Puerto Rico tax treatment still under congressional consideration
SAN JUAN – Rep. Rob Bishop (R-UT) said Friday that the House Ways and Means Committee is trying to address issues in President Trump’s tax reform that negatively affect Puerto Rico.
During his visit to the island, Bishop, who is chairman of the House Committee on Natural Resources, which has jurisdiction over Puerto Rico, stressed that economic measures that help create local jobs are needed. Nonetheless, Congress has yet to approve many of the recommendations for economic development suggested by the eight-member Congressional Task Force on Economic Development in Puerto Rico that was established by the federal law Promesa to help jumpstart the local economy.
Despite intense lobbying by the commonwealth, Congress approved the Tax Cuts and Jobs Act earlier this year with provisions that reduce Puerto Rico’s ability to attract investment. Among them, a 12.5% tax on profits derived from intellectual property held by foreign companies may harm the pharmaceutical industry.
The intent of the provision is to drive businesses and jobs stateside by raising the cost of conducting operations offshore. Puerto Rico is treated as an offshore jurisdiction under tax reform.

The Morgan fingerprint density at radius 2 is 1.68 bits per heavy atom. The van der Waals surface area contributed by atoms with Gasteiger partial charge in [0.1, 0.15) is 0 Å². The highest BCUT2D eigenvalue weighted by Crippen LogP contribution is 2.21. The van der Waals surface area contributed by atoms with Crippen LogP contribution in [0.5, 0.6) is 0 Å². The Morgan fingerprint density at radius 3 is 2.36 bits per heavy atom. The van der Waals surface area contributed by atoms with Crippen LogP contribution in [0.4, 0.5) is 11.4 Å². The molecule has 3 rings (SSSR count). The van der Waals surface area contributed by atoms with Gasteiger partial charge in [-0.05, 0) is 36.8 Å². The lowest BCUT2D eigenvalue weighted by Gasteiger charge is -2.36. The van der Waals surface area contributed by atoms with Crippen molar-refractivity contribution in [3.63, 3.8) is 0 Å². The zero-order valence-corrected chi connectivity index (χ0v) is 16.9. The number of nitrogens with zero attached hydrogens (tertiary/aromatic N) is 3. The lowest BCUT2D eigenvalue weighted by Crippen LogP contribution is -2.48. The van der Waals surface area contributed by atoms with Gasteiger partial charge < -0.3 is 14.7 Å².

The reform had to go through a reconciliation process and “there were some things that should and could have been in that bill that could not make it because of procedural guidelines,” Bishop said. “So that means that this is still an ongoing process. The Ways and Means Committee does want to address those issues as well. It could not in the bill that was passed,” he added.
Bishop spoke at a news conference while on his second visit to assess Puerto Rico’s recovery nearly eight months after September’s back-to-back hurricanes struck.
Resident Commissioner Jenniffer González, who was at the news conference, said there was an initiative in the Senate to extend Section 30A tax incentives to Puerto Rico.
She also said she was working with the House Ways and Means Committee on a measure that would help create jobs through empowerment zones, adding that part of the problem in advancing economic legislation for Puerto Rico is that many of the Task Force recommendations fall under the jurisdiction of different committees.
“We have been filing a lot of the recommendations from the Task Force of Economic Growth as individual bills. We are trying now to have one comprehensive, holistic bill with a lot of those proposals. I’m asking the chairman if we can have all those in just one committee,” González said. “The problem is as you get many jurisdictions in all those recommendations they may be headed to different committees in the House and that is the situation.”